When was the last time you threw away food? I’ll bet it was very recently – maybe within the last few days, hours, or even minutes. In fact, statistically speaking, you will probably throw away $6 worth of food today. The average American throws away about $2,200 in wasted food every year and probably doesn’t think twice about it.

The cumulative effect of these actions is staggering. Every single day about 365 million pounds of food gets wasted in the United States. That’s enough to fill the 90,000 seat Rose Bowl Football Stadium every day. It also results in about 694,000 tons of CO2 emissions – the same amount 133,000 cars produce in one year, and wastes 35 billion gallons of water – enough to fill 53 million Olympic swimming pools.

Who’s To Blame?

Now you may be thinking, “well obviously that isn’t me. I don’t waste food, I LOVE food.” But chances are, regardless of your affection for food, you end up wasting a lot of it. In fact, according to ReFED, a multi-stakeholder organization responsible for one of the most comprehensive food waste studies ever done, about 43% of the food wasted in the US happens in the home (as in the below image), making the household the single largest waster of food in the US.

Breakdown of waste occurrence throughout the supply chain. Circled: households. (via ReFED)

So yes, that (probably) means you. Unfortunately, about 95% of the food we throw away ends up in landfills. As food decomposes in landfills, it produces methane – a greenhouse gas with 25 times the global warming potential of carbon dioxide. Additionally, all the resources that went into growing, processing, transporting, and producing that food are being wasted. Thus, wasted food contributes to climate change both “coming” (in production) and “going” (in disposal).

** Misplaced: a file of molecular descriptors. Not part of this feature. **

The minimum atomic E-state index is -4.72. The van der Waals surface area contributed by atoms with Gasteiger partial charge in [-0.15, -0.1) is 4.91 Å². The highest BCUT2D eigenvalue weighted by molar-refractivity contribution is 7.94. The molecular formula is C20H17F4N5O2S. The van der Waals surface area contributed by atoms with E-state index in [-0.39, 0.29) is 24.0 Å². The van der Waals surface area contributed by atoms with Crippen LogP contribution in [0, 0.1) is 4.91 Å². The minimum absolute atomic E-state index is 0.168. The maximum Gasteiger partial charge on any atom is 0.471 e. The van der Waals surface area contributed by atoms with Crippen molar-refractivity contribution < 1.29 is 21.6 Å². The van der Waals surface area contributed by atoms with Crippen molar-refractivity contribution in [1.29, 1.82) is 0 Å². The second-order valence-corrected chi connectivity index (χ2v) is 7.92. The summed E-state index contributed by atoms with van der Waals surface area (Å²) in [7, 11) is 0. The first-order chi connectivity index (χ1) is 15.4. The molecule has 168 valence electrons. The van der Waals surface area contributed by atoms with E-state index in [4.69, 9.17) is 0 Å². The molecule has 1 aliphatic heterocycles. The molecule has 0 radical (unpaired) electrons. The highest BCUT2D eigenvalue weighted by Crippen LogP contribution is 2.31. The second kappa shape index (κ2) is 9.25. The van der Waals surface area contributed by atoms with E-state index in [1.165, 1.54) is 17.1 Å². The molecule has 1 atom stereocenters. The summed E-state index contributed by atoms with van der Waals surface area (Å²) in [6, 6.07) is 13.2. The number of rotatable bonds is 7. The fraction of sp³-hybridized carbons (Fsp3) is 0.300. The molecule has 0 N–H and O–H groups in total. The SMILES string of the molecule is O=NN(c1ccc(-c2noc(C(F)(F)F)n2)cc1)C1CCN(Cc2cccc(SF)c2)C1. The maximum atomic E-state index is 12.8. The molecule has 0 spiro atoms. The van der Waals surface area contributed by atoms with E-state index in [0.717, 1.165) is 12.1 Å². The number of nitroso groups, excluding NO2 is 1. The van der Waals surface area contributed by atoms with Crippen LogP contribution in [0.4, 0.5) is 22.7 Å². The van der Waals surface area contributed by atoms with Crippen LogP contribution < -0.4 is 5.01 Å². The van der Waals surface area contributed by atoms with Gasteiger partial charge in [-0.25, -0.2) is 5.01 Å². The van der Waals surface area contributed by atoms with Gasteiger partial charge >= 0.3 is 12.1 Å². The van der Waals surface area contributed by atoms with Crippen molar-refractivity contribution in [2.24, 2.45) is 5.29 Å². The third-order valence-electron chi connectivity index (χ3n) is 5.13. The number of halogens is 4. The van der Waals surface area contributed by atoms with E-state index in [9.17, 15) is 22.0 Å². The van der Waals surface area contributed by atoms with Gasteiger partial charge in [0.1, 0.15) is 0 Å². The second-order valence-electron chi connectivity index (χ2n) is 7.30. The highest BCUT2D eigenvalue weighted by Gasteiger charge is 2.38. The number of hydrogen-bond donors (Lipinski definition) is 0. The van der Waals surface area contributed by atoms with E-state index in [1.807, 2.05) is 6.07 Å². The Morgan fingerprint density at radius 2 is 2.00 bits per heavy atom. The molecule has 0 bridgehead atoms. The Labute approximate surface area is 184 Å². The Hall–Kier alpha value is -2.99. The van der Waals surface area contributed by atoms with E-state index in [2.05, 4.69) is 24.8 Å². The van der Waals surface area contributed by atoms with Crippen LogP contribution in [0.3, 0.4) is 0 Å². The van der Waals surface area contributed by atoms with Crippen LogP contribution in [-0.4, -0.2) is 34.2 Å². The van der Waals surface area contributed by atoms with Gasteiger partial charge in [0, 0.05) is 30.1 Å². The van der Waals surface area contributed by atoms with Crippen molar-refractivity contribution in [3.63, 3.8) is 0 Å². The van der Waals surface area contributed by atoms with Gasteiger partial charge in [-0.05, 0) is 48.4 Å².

BUT, I am not here to chastise or criticize. We’re all in this together. I may not waste any food, but I’m here for you. Okay, okay fine… I waste food too. Acceptance is the first step to recovery. So, now that we’ve all accepted that we waste a lot of food, what can we do about it?

We’re The Problem, But We’re Also The Solution

Luckily, realizing that there is a problem is arguably more than half of the battle – being more aware of the problem can help you cut back. It can be as simple as realizing that every time you’re on a health kick and buy a bunch of vegetables on a whim, half of them end up wasting away in the back of the fridge. Make sure to take stock of what you have in your house before you go shopping, and always shop with a plan. And be wary of those pesky sell-by dates – they may not mean what you think they do. Try to plan meals out days or weeks in advance, and shop specifically for those meals. Take care to store vegetables and other perishables properly, so as to extend their shelf life as long as possible. Check out this EPA page for some more useful tips and tricks. Oh, and NEVER shop when you’re hungry!

There are many different solutions that can be implemented to put a stop to this global environmental and social issue, but changing our perspective and willingness to reduce the amount of food we waste is the first step and can make a huge difference. And as a bonus, saving $6 per day could, in just a few months, mean buying that new GoPro, making a car payment, or surprising your significant other with that lovely piece of jewelry. The amount of food that is wasted on this planet is truly one of the greatest tragedies of our time, and we all share a social and environmental imperative to take action. And if that’s not enough for you… I guess saving money never hurt, either.

 

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